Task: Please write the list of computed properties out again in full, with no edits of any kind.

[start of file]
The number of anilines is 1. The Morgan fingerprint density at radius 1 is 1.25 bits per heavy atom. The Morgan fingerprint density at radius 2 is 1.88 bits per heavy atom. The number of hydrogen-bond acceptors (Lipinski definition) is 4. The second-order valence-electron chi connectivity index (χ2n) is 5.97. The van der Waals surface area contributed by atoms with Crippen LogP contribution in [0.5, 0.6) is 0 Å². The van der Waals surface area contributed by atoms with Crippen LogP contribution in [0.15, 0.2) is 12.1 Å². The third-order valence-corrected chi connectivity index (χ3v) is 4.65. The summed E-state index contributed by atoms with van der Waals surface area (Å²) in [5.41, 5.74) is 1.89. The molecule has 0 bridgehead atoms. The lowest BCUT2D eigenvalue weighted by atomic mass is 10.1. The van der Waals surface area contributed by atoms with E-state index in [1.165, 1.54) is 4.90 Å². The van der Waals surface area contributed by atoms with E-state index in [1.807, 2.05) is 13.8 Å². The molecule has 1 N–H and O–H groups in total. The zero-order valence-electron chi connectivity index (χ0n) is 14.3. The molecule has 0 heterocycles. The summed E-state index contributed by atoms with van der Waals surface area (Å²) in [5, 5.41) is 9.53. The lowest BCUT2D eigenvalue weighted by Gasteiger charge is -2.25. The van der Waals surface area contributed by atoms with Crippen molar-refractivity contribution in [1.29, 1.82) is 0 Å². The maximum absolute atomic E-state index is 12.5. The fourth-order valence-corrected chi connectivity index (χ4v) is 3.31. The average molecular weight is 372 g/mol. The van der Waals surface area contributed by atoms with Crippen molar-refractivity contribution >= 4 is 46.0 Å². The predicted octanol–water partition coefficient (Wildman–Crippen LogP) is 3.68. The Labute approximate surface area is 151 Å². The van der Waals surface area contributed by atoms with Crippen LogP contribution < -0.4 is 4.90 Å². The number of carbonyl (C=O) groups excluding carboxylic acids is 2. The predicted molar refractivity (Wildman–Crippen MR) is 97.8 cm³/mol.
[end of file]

The number of anilines is 1. The Morgan fingerprint density at radius 1 is 1.25 bits per heavy atom. The Morgan fingerprint density at radius 2 is 1.88 bits per heavy atom. The number of hydrogen-bond acceptors (Lipinski definition) is 4. The second-order valence-electron chi connectivity index (χ2n) is 5.97. The van der Waals surface area contributed by atoms with Crippen LogP contribution in [0.5, 0.6) is 0 Å². The van der Waals surface area contributed by atoms with Crippen LogP contribution in [0.15, 0.2) is 12.1 Å². The third-order valence-corrected chi connectivity index (χ3v) is 4.65. The summed E-state index contributed by atoms with van der Waals surface area (Å²) in [5.41, 5.74) is 1.89. The molecule has 0 bridgehead atoms. The lowest BCUT2D eigenvalue weighted by atomic mass is 10.1. The van der Waals surface area contributed by atoms with E-state index in [1.165, 1.54) is 4.90 Å². The van der Waals surface area contributed by atoms with E-state index in [1.807, 2.05) is 13.8 Å². The molecule has 1 N–H and O–H groups in total. The zero-order valence-electron chi connectivity index (χ0n) is 14.3. The molecule has 0 heterocycles. The summed E-state index contributed by atoms with van der Waals surface area (Å²) in [5, 5.41) is 9.53. The lowest BCUT2D eigenvalue weighted by Gasteiger charge is -2.25. The van der Waals surface area contributed by atoms with Crippen molar-refractivity contribution in [1.29, 1.82) is 0 Å². The maximum absolute atomic E-state index is 12.5. The fourth-order valence-corrected chi connectivity index (χ4v) is 3.31. The average molecular weight is 372 g/mol. The van der Waals surface area contributed by atoms with Crippen molar-refractivity contribution >= 4 is 46.0 Å². The predicted octanol–water partition coefficient (Wildman–Crippen LogP) is 3.68. The Labute approximate surface area is 151 Å². The van der Waals surface area contributed by atoms with Crippen LogP contribution < -0.4 is 4.90 Å². The number of carbonyl (C=O) groups excluding carboxylic acids is 2. The predicted molar refractivity (Wildman–Crippen MR) is 97.8 cm³/mol.